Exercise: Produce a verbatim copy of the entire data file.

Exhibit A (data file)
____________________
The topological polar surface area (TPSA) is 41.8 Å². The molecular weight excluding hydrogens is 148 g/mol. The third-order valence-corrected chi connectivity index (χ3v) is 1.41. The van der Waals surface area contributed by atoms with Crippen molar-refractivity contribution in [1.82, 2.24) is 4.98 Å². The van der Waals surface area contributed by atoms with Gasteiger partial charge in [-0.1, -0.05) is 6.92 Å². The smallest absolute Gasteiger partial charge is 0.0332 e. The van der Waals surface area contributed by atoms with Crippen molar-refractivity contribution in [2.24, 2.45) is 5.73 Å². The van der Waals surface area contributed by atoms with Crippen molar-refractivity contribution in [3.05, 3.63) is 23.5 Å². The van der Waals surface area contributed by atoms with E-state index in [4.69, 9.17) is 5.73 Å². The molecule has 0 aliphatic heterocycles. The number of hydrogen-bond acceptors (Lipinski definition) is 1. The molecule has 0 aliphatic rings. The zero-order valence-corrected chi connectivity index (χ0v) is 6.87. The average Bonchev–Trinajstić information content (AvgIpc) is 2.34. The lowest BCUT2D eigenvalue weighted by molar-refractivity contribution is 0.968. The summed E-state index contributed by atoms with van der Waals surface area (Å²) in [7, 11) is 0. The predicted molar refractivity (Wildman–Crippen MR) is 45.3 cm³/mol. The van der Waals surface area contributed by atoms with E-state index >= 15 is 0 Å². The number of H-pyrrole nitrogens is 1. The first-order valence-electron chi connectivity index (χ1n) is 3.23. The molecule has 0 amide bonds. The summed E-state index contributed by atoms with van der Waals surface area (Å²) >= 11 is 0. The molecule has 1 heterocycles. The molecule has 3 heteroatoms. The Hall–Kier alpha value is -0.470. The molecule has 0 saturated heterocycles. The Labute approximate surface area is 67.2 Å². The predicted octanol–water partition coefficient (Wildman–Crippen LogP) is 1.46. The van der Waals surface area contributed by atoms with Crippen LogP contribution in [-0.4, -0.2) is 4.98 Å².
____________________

The topological polar surface area (TPSA) is 41.8 Å². The molecular weight excluding hydrogens is 148 g/mol. The third-order valence-corrected chi connectivity index (χ3v) is 1.41. The van der Waals surface area contributed by atoms with Crippen molar-refractivity contribution in [1.82, 2.24) is 4.98 Å². The van der Waals surface area contributed by atoms with Gasteiger partial charge in [-0.1, -0.05) is 6.92 Å². The smallest absolute Gasteiger partial charge is 0.0332 e. The van der Waals surface area contributed by atoms with Crippen molar-refractivity contribution in [2.24, 2.45) is 5.73 Å². The van der Waals surface area contributed by atoms with Crippen molar-refractivity contribution in [3.05, 3.63) is 23.5 Å². The van der Waals surface area contributed by atoms with E-state index in [4.69, 9.17) is 5.73 Å². The molecule has 0 aliphatic heterocycles. The number of hydrogen-bond acceptors (Lipinski definition) is 1. The molecule has 0 aliphatic rings. The zero-order valence-corrected chi connectivity index (χ0v) is 6.87. The average Bonchev–Trinajstić information content (AvgIpc) is 2.34. The lowest BCUT2D eigenvalue weighted by molar-refractivity contribution is 0.968. The summed E-state index contributed by atoms with van der Waals surface area (Å²) in [7, 11) is 0. The predicted molar refractivity (Wildman–Crippen MR) is 45.3 cm³/mol. The van der Waals surface area contributed by atoms with E-state index >= 15 is 0 Å². The number of H-pyrrole nitrogens is 1. The first-order valence-electron chi connectivity index (χ1n) is 3.23. The molecule has 0 amide bonds. The summed E-state index contributed by atoms with van der Waals surface area (Å²) >= 11 is 0. The molecule has 1 heterocycles. The molecule has 3 heteroatoms. The Hall–Kier alpha value is -0.470. The molecule has 0 saturated heterocycles. The Labute approximate surface area is 67.2 Å². The predicted octanol–water partition coefficient (Wildman–Crippen LogP) is 1.46. The van der Waals surface area contributed by atoms with Crippen LogP contribution in [-0.4, -0.2) is 4.98 Å².